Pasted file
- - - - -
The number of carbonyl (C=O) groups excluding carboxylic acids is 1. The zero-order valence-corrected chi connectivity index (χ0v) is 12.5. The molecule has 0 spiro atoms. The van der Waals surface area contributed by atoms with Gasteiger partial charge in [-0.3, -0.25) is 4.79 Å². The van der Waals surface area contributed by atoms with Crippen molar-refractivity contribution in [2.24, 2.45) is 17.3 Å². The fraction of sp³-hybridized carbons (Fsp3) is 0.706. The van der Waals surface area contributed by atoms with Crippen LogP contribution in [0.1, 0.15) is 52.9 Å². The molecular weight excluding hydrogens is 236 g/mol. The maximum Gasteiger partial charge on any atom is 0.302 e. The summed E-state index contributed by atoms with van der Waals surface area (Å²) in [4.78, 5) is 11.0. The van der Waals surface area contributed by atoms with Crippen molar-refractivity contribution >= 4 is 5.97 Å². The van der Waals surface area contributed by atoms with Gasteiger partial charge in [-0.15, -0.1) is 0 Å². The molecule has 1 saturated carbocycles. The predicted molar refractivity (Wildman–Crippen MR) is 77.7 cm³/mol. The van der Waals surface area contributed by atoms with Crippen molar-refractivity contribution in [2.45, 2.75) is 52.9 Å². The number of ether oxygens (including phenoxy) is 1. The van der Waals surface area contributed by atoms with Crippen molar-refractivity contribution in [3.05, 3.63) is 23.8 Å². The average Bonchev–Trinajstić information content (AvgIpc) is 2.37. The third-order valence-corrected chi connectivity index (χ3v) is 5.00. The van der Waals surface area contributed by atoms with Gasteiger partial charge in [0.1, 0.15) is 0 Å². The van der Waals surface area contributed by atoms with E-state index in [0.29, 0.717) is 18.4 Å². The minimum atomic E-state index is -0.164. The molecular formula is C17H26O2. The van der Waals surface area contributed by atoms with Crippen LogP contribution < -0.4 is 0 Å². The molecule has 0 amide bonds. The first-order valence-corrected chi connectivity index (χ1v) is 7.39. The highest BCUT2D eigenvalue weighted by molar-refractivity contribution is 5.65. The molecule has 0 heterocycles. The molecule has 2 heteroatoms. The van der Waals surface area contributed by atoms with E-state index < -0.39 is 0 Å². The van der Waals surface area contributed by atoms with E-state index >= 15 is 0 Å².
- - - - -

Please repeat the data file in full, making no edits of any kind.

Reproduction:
The number of carbonyl (C=O) groups excluding carboxylic acids is 1. The zero-order valence-corrected chi connectivity index (χ0v) is 12.5. The molecule has 0 spiro atoms. The van der Waals surface area contributed by atoms with Gasteiger partial charge in [-0.3, -0.25) is 4.79 Å². The van der Waals surface area contributed by atoms with Crippen molar-refractivity contribution in [2.24, 2.45) is 17.3 Å². The fraction of sp³-hybridized carbons (Fsp3) is 0.706. The van der Waals surface area contributed by atoms with Crippen LogP contribution in [0.1, 0.15) is 52.9 Å². The molecular weight excluding hydrogens is 236 g/mol. The maximum Gasteiger partial charge on any atom is 0.302 e. The summed E-state index contributed by atoms with van der Waals surface area (Å²) in [4.78, 5) is 11.0. The van der Waals surface area contributed by atoms with Crippen molar-refractivity contribution >= 4 is 5.97 Å². The van der Waals surface area contributed by atoms with Gasteiger partial charge in [-0.15, -0.1) is 0 Å². The molecule has 1 saturated carbocycles. The predicted molar refractivity (Wildman–Crippen MR) is 77.7 cm³/mol. The van der Waals surface area contributed by atoms with Crippen molar-refractivity contribution in [2.45, 2.75) is 52.9 Å². The number of ether oxygens (including phenoxy) is 1. The van der Waals surface area contributed by atoms with Crippen molar-refractivity contribution in [3.05, 3.63) is 23.8 Å². The average Bonchev–Trinajstić information content (AvgIpc) is 2.37. The third-order valence-corrected chi connectivity index (χ3v) is 5.00. The van der Waals surface area contributed by atoms with Gasteiger partial charge in [0.1, 0.15) is 0 Å². The van der Waals surface area contributed by atoms with E-state index in [0.29, 0.717) is 18.4 Å². The minimum atomic E-state index is -0.164. The molecular formula is C17H26O2. The van der Waals surface area contributed by atoms with Crippen LogP contribution < -0.4 is 0 Å². The molecule has 0 amide bonds. The first-order valence-corrected chi connectivity index (χ1v) is 7.39. The highest BCUT2D eigenvalue weighted by molar-refractivity contribution is 5.65. The molecule has 0 heterocycles. The molecule has 2 heteroatoms. The van der Waals surface area contributed by atoms with E-state index < -0.39 is 0 Å². The van der Waals surface area contributed by atoms with E-state index >= 15 is 0 Å².